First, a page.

Cayman Aggressor IV: Readers report that while there’s still a lot of good Caribbean diving in the Islands, the Cayman Aggressor IV falls short as a liveaboard . . . For example, Wayne LeCompte (Cape Canaveral, FL.), who’s made better than 1000 dives, says . . .the Aggressor IV appears to be a well maintained and operated vessel, but we had a few marine heads that clogged or overflowed. The generator was off-line for a short period, and the crew was unable to bring the standby generator into service. . .The captain warned us that if we did not conserve water, he was going to eliminate some water usages. Even before the warnings, the captain recommended that we hang our wetsuits without a fresh water rinse; the only exception was if you urinated in your suit, then he provided a barrel partially filled with freshwater, without disinfectant. There was no way to rinse any tank-mounted scuba equipment (regulators, BCDs, etc.). However, he did give the sundeck a freshwater wash-down every morning, and windows and the dive deck also received a freshwater wash down several times . . . there did not seem to be a proper balance between the boat and the guests. . . . He insisted that you had to change into dry clothes before you could enter the salon or return to your room from the dive deck. It did not matter how dry we toweled ourselves. When we asked where we were to change, he offered the deck head (small and a very messy floor, as it overflowed several times on the trip), the laundry closet (only a contortionist could pull that off), and the cramped camera darkroom” . . . In May, the diving was “by and large better than average,” says LeCompte, who saw many turtles, a few sharks, plenty of morays, groupers, southern stingrays, a couple of spotted eagle rays, scorpion fish, and plenty of small critters: “ The first time we have seen the male yellowheaded jawfish with eggs in its mouth. Wonderful swim-throughs on most reefs, and the walls are steep, deep and spectacular. . . .Unfortunately, there were not many offers by the crew to provide guided tours, but their attitudes and performance were above and beyond.. . .Overall, it was an enjoyable trip but below service level that we are accustomed to on other liveaboards.”

Gilda and Warren Sprung (Houston) wrote: “our 9th liveaboard; the first on an Aggressor, and the only unsatisfactory liveaboard. The staff members were wonderful -- Tom, Boris, Yanis (the wonderful cook), and Kat – but the synergy between the crew was lacking, which added up to not being in tune with the divers. The accommodations were lacking in that my husband and I had to crawl over each other to get out of bed. Captain Sam’s dive briefings always had the same theme: how lucky we are to be at this world-class dive site that only he understood. When Captain Sam informed us to only use the wetsuit rinse barrel if we peed in them, I asked if the barrel would have ‘Sink-the-Stink.’ He replied, ‘No, it was too expensive!’ The camera rinse station, to my knowledge, never got changed the entire week. The only way we could enter any carpeted area of the boat after a dive was to first change into dry clothes. The only places to change into dry clothes were the dive deck restroom (very dirty and nasty as the marine head constantly overflowed) or the very cramped camera darkroom on the dive deck. Have I mentioned the reaction of the guests when we were informed into the week that there was no more red wine? The $10 per person shore tour on Little Cayman was more of a promotional thing for the dive operations; why would I want to go see a research station that is under construction and their proudest moment was explaining how their composting toilets would work! This was truly a class ‘D’ operation as run by Captain Sam. Fortunately the wonderful efforts by Tom, Kat, Boris, & Yanis raised it to a ‘C’.”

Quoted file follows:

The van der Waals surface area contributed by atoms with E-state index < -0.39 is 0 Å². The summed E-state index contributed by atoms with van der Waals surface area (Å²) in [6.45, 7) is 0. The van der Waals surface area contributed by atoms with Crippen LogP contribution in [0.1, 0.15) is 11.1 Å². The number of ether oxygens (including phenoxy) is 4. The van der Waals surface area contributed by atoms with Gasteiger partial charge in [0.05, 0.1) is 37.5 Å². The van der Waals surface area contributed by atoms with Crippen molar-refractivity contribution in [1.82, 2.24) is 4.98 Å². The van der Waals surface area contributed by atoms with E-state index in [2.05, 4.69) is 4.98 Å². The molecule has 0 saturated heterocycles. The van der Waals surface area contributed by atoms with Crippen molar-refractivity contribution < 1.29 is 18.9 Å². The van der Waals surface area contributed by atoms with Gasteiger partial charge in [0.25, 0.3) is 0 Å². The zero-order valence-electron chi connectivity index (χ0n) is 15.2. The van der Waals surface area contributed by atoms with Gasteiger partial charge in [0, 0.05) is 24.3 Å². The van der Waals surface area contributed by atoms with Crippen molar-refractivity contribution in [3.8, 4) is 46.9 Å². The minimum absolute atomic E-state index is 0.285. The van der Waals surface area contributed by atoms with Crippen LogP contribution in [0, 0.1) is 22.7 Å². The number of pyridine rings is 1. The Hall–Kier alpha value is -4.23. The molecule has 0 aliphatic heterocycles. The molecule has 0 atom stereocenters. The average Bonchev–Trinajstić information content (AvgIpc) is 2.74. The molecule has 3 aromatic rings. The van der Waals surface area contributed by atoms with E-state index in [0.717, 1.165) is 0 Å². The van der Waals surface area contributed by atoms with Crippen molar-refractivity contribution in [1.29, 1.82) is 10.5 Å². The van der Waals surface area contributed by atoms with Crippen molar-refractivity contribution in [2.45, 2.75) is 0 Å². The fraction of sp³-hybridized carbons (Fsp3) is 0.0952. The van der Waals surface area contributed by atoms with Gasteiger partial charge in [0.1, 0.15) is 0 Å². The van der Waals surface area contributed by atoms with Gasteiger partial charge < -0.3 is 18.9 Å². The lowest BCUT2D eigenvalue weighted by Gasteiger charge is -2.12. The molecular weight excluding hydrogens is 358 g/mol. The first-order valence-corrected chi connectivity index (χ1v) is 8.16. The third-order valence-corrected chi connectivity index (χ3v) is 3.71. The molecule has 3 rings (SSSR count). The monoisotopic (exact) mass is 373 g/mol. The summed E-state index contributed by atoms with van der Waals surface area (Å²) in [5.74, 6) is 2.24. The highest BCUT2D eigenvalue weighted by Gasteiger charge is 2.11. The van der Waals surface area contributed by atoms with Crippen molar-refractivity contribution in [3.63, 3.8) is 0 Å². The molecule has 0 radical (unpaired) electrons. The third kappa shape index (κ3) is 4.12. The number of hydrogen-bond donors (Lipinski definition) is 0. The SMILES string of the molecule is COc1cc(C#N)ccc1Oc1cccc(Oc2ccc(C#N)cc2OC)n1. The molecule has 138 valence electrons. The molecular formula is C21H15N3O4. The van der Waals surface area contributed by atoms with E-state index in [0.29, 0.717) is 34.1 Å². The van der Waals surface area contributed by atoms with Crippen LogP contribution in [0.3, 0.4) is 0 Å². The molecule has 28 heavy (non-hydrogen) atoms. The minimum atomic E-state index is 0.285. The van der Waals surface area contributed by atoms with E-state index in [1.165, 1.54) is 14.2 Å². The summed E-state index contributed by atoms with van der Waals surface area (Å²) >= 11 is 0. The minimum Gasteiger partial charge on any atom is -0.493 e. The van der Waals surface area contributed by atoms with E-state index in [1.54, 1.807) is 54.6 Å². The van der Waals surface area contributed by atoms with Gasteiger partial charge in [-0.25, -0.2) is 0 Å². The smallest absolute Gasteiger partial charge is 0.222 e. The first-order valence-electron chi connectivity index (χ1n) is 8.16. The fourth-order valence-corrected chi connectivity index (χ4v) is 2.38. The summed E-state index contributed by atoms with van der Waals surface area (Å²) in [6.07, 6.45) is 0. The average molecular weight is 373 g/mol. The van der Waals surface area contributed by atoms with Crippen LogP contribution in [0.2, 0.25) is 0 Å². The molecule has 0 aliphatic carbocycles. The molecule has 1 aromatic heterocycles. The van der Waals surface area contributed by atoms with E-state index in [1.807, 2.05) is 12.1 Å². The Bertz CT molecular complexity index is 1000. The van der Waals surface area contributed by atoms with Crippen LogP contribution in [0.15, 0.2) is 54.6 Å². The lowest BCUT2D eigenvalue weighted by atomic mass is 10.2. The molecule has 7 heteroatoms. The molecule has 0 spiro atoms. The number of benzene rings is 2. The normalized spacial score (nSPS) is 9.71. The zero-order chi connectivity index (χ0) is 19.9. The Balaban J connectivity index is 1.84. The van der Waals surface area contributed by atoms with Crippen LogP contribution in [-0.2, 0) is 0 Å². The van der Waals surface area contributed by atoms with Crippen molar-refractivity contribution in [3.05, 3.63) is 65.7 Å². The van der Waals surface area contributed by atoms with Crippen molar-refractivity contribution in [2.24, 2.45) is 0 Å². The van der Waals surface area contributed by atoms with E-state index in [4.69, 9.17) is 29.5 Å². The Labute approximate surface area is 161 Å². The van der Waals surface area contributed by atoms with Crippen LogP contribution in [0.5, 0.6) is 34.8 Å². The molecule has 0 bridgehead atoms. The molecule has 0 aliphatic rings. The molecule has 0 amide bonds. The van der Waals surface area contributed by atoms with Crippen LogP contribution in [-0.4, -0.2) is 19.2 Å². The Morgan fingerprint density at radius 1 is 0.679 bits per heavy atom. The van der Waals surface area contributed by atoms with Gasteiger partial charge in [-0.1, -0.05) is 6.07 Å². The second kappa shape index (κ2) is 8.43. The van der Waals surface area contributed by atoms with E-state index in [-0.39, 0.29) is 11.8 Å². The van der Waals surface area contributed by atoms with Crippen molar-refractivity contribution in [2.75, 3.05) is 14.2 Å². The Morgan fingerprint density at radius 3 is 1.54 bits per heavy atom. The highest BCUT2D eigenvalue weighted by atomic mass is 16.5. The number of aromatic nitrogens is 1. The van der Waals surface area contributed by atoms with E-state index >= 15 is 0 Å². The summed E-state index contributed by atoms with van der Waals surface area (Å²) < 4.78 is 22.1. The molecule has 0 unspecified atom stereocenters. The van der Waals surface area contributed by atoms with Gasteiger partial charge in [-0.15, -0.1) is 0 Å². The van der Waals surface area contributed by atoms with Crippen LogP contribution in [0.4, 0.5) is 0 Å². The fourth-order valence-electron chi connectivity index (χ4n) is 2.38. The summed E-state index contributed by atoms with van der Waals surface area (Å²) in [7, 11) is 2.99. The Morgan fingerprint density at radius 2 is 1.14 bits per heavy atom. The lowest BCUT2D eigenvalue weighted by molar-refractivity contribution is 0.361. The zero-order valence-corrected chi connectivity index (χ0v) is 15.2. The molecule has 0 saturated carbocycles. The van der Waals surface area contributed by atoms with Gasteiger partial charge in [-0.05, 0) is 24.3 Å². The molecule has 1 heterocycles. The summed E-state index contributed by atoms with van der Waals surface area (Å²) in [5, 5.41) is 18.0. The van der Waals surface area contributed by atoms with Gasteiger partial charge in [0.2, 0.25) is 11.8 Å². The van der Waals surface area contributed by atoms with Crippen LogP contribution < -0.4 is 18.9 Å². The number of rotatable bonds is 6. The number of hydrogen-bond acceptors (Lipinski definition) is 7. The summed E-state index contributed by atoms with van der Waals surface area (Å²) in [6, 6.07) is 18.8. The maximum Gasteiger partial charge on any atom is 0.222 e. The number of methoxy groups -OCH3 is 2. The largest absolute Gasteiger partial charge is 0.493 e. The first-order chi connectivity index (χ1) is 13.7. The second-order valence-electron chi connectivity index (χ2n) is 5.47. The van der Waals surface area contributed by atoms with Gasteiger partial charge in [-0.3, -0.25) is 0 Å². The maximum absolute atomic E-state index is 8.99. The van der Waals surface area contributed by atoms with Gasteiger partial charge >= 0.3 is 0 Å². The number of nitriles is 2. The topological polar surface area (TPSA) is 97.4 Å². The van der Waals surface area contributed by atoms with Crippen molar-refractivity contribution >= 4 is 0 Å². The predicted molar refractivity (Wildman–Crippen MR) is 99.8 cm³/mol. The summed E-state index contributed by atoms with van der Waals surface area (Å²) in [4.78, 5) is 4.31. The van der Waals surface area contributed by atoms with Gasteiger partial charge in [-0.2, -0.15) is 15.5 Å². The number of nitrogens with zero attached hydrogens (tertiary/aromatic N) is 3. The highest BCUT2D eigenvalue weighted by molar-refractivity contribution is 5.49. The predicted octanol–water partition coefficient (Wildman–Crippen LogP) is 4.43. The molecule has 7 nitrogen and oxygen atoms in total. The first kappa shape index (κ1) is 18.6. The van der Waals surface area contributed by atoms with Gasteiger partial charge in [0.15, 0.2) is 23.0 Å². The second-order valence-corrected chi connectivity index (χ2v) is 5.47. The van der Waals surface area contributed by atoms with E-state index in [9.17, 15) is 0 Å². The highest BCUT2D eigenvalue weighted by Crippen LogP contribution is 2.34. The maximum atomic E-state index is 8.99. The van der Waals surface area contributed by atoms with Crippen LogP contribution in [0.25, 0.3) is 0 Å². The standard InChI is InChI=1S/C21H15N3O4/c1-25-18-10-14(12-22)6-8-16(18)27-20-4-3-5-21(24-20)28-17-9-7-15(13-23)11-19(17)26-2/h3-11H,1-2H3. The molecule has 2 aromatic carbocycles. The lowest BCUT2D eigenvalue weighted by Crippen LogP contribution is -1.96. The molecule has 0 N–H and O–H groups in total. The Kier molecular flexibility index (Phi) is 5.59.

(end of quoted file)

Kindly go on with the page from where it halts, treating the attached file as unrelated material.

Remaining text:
Oleanda, Rongelap, Marshall Islands: Undercurrent reader Daniel Hartman (Houston, TX) booked this 120 liveaboard through World of Diving (El Segundo, CA) for May 2006. A month before his departure, Hartman e-mailed Rongelap Expeditions, operator of the Oleanda, to ask about cabin assignments. He got a response saying that “we have put the ship on dry dock to do necessary maintenance. I offer to send you a refund on your deposit.” Stuck with nonrefundable airfare, he contacted World of Diving proprietor Will McFarland, who booked him a hotel on Majuro and diving through Bako Divers. Hartman left for the Marshalls with his deposit still unrefunded and asked if Undercurrent might help. We called McFarland, who had yet to contact Rongelap Expeditions but told us he had fronted Hartman’s expenses for Majuro, would reimburse Hartman’s credit card for the remainder, and then wait himself to collect from Rongelap Expeditions. PS: Exercise caution if you book the Oleanda. Jenny Collister, owner of Reef & Rainforest Travel (Sausalito, CA), says she stopped recommending the boat years ago due to communications problems. There are new owners now, but it will still pay to be careful. After all, if Hartman hadn’t contaced the folks at Oleanda, would he have learned of their cancellation before he arrived?